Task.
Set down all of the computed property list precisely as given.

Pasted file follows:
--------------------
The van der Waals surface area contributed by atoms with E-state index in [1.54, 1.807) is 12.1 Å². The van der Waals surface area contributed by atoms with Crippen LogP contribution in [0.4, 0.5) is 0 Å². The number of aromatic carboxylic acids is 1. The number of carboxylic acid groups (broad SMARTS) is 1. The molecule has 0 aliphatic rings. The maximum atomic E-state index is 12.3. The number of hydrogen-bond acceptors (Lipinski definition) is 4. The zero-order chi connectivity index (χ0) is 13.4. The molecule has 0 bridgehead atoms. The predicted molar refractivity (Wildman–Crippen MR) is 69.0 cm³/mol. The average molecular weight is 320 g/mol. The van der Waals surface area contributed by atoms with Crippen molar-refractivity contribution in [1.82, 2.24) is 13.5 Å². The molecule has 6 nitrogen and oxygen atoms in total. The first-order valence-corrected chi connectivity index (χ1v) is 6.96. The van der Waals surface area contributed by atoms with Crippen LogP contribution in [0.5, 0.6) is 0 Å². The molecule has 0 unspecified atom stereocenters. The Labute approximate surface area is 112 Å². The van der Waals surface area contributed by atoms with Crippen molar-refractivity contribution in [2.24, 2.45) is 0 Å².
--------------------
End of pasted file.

The van der Waals surface area contributed by atoms with E-state index in [1.54, 1.807) is 12.1 Å². The van der Waals surface area contributed by atoms with Crippen LogP contribution in [0.4, 0.5) is 0 Å². The number of aromatic carboxylic acids is 1. The number of carboxylic acid groups (broad SMARTS) is 1. The molecule has 0 aliphatic rings. The maximum atomic E-state index is 12.3. The number of hydrogen-bond acceptors (Lipinski definition) is 4. The zero-order chi connectivity index (χ0) is 13.4. The molecule has 0 bridgehead atoms. The predicted molar refractivity (Wildman–Crippen MR) is 69.0 cm³/mol. The average molecular weight is 320 g/mol. The van der Waals surface area contributed by atoms with Crippen molar-refractivity contribution in [1.82, 2.24) is 13.5 Å². The molecule has 6 nitrogen and oxygen atoms in total. The first-order valence-corrected chi connectivity index (χ1v) is 6.96. The van der Waals surface area contributed by atoms with Crippen LogP contribution in [0.5, 0.6) is 0 Å². The molecule has 0 unspecified atom stereocenters. The Labute approximate surface area is 112 Å². The van der Waals surface area contributed by atoms with Crippen molar-refractivity contribution in [2.24, 2.45) is 0 Å².